Cancer subtypes. Combinatorial clustering. Mixture distributions.
Probabilistic and causal modelling of genome-scale data
Machine learning plays an important role in computational biology. See the Machine Learning in Computational and Systems Biology community or the Machine Learning in Computational Biology conference series.
These lecture notes focus on probabilistic machine learning methods for computational biology, where the experimental data are viewed as random samples from an underlying data-generating process.
The “probabilistic modelling” in the title refers to the use of abstract data-generating processes, not based on any specific biological mechanisms, and derived from generic models and methods. A typical example will be clustering using Gaussian mixture models.
To speak of “causal modelling” will require something more, namely that the data-generating process is based on some qualitative prior knowledge or understanding of the true underlying biological process. A typical example will be path analysis.
The notes are divided in chapters, each focusing on a specific class of methods:
- Regularized regression
- Dimensionality reduction
- Causal inference
- Graphical models
- Spatio-Temporal models
Each chapter follows the same structure:
- A “classic” biological or biomedical research paper is studied where the algorithm (or class of algorithms) of interest was first used. A more recent follow-up or related paper is given as a reading assignment.
- The method used in the classic paper is presented in detail, along with additional methods to solve the same type of problem. The methods are put in practice in a programming assignment. Where possible, original data from the papers studied in the first part is used.
Four appendices contain the minimum required background knowledge on gene regulation, probability theory, linear algebra, and optimization.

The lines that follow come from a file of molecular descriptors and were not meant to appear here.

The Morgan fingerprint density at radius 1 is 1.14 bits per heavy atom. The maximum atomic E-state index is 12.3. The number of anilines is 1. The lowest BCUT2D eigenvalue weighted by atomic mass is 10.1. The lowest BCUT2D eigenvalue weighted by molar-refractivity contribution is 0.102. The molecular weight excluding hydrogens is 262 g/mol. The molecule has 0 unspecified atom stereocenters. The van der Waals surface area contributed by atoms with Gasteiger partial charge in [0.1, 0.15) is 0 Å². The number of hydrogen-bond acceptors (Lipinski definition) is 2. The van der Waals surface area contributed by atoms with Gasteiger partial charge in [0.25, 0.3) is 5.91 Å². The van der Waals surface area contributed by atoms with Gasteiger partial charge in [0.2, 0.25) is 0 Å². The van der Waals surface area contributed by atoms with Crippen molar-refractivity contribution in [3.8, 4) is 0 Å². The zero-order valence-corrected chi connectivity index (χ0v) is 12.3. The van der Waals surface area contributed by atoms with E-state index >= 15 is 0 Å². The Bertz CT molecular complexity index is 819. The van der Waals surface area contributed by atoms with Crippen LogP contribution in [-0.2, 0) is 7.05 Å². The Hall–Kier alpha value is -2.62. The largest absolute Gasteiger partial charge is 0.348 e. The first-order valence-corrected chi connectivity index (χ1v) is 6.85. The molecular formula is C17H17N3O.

The theoretical sections contain the basic information to understand a method. For more background, try the following textbooks (with free pdfs!), all used in preparation of this course:
- Trevor Hastie, Robert Tibshirani, and Jerome Friedman. The Elements of Statistical Learning (second edition) (2009).
- Christopher Bishop. Pattern Recognition and Machine Learning (2006).
- Marc Peter Deisenroth, A. Aldo Faisal, and Cheng Soon Ong. Mathematics for Machine Learning (2020).
The use of classic or path-breaking papers is motivated by Back to the future: education for systems-level biologists. Since the field of genome-scale data analysis is still relatively young, the choice of papers for study is still a bit open and likely to evolve as the course matures.
These lecture are taught as part of the master program in bioinformatics at UiB, making up about half of the BINF301 Genome-scale Algorithms course. As such, good background knowledge on basic bioinformatics and omics data is assumed.
A note on figures and copyrightOne of the objectives of the course is to learn to read and understand scientific papers. Figures from papers selected for discussion are reproduced in these notes. Attribution to the original authors is always given. Where possible open access papers are used, but some “classic” papers date from before the birth of open access. If the full text version of the paper is available on EuropePMC, through Unpaywall or otherwise, I’ve reused figures without seeking any further reprint permission. If anyone feels their copyright is violated, please let me know.
Statistical significance for genome-wide studies. False discovery rate estimation.
Drug sensitivity prediction. Ridge, lasso, and elastic net regression.
Single-cell genomics. Probabilistic PCA. T-SNE and UMAP.
Genetics of gene expression. The method of path coefficients. False discovery control.
Gene regulatory networks. Bayesian networks. Other network inference methods.
Spatial and temporal gene expression. Gaussian processes.
Gene regulation. Probability theory. Linear algebra. Optimization.
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